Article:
Rock & Roll.
PB & J.
Art & Literature.
Some things are just meant to go together. When you take the visual excitement of amazing art, and add the excitement of a wonderfully crafted story, you enhance them both!
There are lots of fun ways to mix art and literature, and as kids get older and start reading the classics, there are magnificent artworks to explore. for the elementary age crowd, let's take a look at someone who is both a popular storyteller, and an amazingly creative artist.
Today let's explore the fantastic world of Eric Carle.
First, read some storybooks
Most homes have at least one Eric Carle book on a shelf somewhere, and even if you don't have any of his books at your house, your kids are likely familiar with his work. They are easily available at any library... so go and spend an afternoon reading them all, or check them out and have an Eric Carle story party at your house leading up to this project.
If you live near Amherst , Massachusetts, you can even visit the Eric Carle Museum of Picture Book Art!
Next, invite kids to make their own Eric Carle inspired book
This is a two part process. Writing and illustrating. Your kids can choose for themselves which order seems right for them. Some kids prefer to write the story, and then create the art, and other kids like to map out the visuals, and then fill in the words later. There is no right or wrong way to go about it.
Have a conversational brainstorming session with your kids about what you read, and what they'd like to write about. You could choose another animal, some theme from nature, or anything else that interests them... robots, cars, ballet, the ocean, friendship, etc!
You can create a simple book for them to work in by just folding letter sized printer paper or construction paper in half. Later, when the book is done, you (or they) can staple it, sew the spine, or just secure it with a binder clip.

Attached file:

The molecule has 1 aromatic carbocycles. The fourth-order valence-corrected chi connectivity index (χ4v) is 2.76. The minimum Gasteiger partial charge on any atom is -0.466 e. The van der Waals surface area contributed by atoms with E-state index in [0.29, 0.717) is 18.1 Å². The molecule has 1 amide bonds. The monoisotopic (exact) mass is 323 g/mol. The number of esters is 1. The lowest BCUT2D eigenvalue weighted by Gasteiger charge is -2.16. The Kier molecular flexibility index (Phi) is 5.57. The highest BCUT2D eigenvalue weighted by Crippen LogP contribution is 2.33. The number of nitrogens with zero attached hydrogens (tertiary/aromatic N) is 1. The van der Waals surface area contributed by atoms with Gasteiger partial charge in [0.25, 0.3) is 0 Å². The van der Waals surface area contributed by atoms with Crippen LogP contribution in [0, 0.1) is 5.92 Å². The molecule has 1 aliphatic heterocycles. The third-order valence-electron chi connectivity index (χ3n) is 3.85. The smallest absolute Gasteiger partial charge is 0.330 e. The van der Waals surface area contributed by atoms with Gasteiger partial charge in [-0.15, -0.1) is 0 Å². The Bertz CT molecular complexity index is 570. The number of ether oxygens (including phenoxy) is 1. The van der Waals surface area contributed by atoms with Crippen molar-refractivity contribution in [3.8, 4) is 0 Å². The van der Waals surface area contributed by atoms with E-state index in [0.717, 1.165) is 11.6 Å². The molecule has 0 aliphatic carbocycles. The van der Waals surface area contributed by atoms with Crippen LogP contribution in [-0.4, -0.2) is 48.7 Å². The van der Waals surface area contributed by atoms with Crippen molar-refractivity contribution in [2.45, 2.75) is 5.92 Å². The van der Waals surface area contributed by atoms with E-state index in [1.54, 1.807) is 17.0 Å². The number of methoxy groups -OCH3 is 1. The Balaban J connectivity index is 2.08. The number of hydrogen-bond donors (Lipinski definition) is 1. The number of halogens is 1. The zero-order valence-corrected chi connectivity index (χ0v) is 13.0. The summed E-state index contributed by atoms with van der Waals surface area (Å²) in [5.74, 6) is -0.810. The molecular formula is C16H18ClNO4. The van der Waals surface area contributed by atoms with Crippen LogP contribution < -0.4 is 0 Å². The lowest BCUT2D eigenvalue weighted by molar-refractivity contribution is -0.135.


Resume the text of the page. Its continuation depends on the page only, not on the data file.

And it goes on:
Now it's time to write & illustrate.
To create art like Eric Carle's, you'll need to work in phases. It's a little time consuming, but totally worth it for the amazing end result!
Step 1- Color your tissue paper
Eric Carle's images are created by cutting and collaging with paper he colors by hand! You can do the same thing at home with items you probably already have.
Get some white tissue paper and some paint (you can use watercolors, watered down tempera, or even a soak a few dried up markers in a little cup of water to release the color).
Apply the color to the tissue. Try to do at least one sheet of each color (or more if you know you'll need a lot of a certain color). Tell kids they can vary the way they apply the color to get different effects. Use a brush, a sponge, a paper towel, or anything else that will work for them. Try doing straight lines of color, wavy designs, swirls, etc! Mix it up and have fun!
Work outside, in the bathtub, or on a large drop cloth to protect your area. Be careful not to soak the paper, or it might rip. (But even if it does rip, save it– it's still usable!) Lay it on a drying rack, over your towel racks, or outside (if it's not too windy) to dry.
When it's dry, kids can cut it into shapes, and tape them into their book. They may want to plan ahead and sketch out "templates" for the illustrations they want to create, or they may just want to jump in and create freestyle. It's up to them.
Have fun and be sure to show off their masterpieces in our fun and fabulous facebook group, or post a pic on instagram and use our hashtag– #arthistorykids!